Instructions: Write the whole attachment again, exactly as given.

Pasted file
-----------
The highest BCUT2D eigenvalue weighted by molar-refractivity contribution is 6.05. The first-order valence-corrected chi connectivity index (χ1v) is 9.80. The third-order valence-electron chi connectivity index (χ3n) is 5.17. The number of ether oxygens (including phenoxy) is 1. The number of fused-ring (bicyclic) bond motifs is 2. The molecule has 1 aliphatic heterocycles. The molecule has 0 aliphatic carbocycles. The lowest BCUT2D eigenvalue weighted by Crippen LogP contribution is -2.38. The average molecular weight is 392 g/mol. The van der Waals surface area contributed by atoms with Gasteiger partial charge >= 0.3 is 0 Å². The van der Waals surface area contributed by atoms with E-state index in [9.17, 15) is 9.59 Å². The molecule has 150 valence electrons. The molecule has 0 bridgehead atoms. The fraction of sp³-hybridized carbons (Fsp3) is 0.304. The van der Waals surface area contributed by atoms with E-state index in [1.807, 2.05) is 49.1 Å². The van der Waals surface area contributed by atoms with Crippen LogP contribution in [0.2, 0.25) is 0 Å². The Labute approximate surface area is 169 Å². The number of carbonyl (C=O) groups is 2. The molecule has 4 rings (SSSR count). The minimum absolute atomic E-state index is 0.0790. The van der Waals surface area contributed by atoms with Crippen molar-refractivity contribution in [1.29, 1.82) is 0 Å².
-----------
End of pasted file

The highest BCUT2D eigenvalue weighted by molar-refractivity contribution is 6.05. The first-order valence-corrected chi connectivity index (χ1v) is 9.80. The third-order valence-electron chi connectivity index (χ3n) is 5.17. The number of ether oxygens (including phenoxy) is 1. The number of fused-ring (bicyclic) bond motifs is 2. The molecule has 1 aliphatic heterocycles. The molecule has 0 aliphatic carbocycles. The lowest BCUT2D eigenvalue weighted by Crippen LogP contribution is -2.38. The average molecular weight is 392 g/mol. The van der Waals surface area contributed by atoms with Gasteiger partial charge >= 0.3 is 0 Å². The van der Waals surface area contributed by atoms with E-state index in [9.17, 15) is 9.59 Å². The molecule has 150 valence electrons. The molecule has 0 bridgehead atoms. The fraction of sp³-hybridized carbons (Fsp3) is 0.304. The van der Waals surface area contributed by atoms with E-state index in [1.807, 2.05) is 49.1 Å². The van der Waals surface area contributed by atoms with Crippen LogP contribution in [0.2, 0.25) is 0 Å². The Labute approximate surface area is 169 Å². The number of carbonyl (C=O) groups is 2. The molecule has 4 rings (SSSR count). The minimum absolute atomic E-state index is 0.0790. The van der Waals surface area contributed by atoms with Crippen molar-refractivity contribution in [1.29, 1.82) is 0 Å².